In another development, D&G has felt the effects of bus subsidy cuts made by Stoke-on-Trent City Council. That situation must have made an approach by Arriva regarding acquisition of D&G’s North Staffordshire business look very attractive. The result is that Arriva is buying it to build up Wardle Transport, a subsidiary that it has in the area. After the sale, D&G will continue to trade from Crewe and its sister company in the West Midlands, Midland, is unaffected by the change.

The announcements for both of these changes mentioned the reality of a more challenging trading environment. This is the more pertinent for D&G because one of it founders set it up after the Labour party’s landslide election victory of 1997 in the hope of the then new government increasing the funding for bus services, something that actually did happen. Now that the proverbial pendulum is swinging in the other direction, we are seeing signs of consolidation and, in some unfortunate cases such as McKindless in Glasgow (once Scotland’s largest independent bus operator), company failures. While there can be no doubt that the bus business is facing a changed environment, it might have its upshots too with higher fuel costs and a reduced standard of living making families’ having an extra car more expensive than it was. If that were to increase bus patronage, it could compensate for the reductions in public spending but only time will tell whether or not that comes to pass, especially with some councils such as Northamptonshire having some very draconian proposals.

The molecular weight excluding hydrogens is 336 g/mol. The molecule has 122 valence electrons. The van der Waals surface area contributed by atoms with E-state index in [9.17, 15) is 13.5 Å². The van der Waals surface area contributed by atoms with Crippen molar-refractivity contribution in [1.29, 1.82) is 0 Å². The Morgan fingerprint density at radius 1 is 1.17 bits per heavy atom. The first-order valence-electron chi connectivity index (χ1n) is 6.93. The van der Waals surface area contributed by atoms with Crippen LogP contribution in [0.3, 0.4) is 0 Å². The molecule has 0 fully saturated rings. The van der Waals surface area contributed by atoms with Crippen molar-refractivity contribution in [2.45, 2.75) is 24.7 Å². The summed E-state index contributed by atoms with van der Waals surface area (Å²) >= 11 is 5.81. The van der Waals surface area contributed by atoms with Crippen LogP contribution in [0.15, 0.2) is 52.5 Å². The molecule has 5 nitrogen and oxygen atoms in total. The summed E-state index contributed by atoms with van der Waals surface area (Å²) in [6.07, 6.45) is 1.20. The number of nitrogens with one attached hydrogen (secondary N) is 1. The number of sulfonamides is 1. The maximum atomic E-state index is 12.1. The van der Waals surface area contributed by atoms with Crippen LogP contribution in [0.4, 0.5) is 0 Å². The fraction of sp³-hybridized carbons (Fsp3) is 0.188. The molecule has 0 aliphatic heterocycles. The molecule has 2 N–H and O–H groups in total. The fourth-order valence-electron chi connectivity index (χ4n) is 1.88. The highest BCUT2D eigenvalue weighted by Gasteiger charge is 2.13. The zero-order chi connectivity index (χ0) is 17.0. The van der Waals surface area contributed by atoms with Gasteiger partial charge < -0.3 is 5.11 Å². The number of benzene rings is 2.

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Posted on June 18, 2011 in Buses, News, Observations

 

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Some Bus Company Changes